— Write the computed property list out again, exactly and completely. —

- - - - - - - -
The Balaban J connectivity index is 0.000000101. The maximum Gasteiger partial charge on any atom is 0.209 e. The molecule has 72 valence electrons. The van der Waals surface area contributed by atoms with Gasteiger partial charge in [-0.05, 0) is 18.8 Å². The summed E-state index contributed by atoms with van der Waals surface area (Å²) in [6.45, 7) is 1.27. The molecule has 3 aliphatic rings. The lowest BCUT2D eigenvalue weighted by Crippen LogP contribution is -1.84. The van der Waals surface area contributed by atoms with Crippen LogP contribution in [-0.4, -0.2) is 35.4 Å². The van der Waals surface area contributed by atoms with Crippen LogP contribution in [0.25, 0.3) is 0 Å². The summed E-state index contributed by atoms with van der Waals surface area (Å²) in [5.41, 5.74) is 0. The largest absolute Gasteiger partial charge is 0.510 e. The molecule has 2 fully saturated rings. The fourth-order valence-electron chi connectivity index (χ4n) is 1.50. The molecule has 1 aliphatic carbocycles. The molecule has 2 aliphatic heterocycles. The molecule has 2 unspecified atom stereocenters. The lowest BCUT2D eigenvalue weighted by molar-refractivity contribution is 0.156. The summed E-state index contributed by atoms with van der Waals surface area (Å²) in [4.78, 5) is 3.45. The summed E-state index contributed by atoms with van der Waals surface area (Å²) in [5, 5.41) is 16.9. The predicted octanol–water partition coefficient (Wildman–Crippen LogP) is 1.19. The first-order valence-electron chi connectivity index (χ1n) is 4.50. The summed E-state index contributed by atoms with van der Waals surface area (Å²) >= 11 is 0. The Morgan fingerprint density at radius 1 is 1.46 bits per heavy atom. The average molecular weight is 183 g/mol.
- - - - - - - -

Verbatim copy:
The Balaban J connectivity index is 0.000000101. The maximum Gasteiger partial charge on any atom is 0.209 e. The molecule has 72 valence electrons. The van der Waals surface area contributed by atoms with Gasteiger partial charge in [-0.05, 0) is 18.8 Å². The summed E-state index contributed by atoms with van der Waals surface area (Å²) in [6.45, 7) is 1.27. The molecule has 3 aliphatic rings. The lowest BCUT2D eigenvalue weighted by Crippen LogP contribution is -1.84. The van der Waals surface area contributed by atoms with Crippen LogP contribution in [-0.4, -0.2) is 35.4 Å². The van der Waals surface area contributed by atoms with Crippen LogP contribution in [0.25, 0.3) is 0 Å². The summed E-state index contributed by atoms with van der Waals surface area (Å²) in [5.41, 5.74) is 0. The largest absolute Gasteiger partial charge is 0.510 e. The molecule has 2 fully saturated rings. The fourth-order valence-electron chi connectivity index (χ4n) is 1.50. The molecule has 1 aliphatic carbocycles. The molecule has 2 aliphatic heterocycles. The molecule has 2 unspecified atom stereocenters. The lowest BCUT2D eigenvalue weighted by molar-refractivity contribution is 0.156. The summed E-state index contributed by atoms with van der Waals surface area (Å²) in [4.78, 5) is 3.45. The summed E-state index contributed by atoms with van der Waals surface area (Å²) in [5, 5.41) is 16.9. The predicted octanol–water partition coefficient (Wildman–Crippen LogP) is 1.19. The first-order valence-electron chi connectivity index (χ1n) is 4.50. The summed E-state index contributed by atoms with van der Waals surface area (Å²) >= 11 is 0. The Morgan fingerprint density at radius 1 is 1.46 bits per heavy atom. The average molecular weight is 183 g/mol.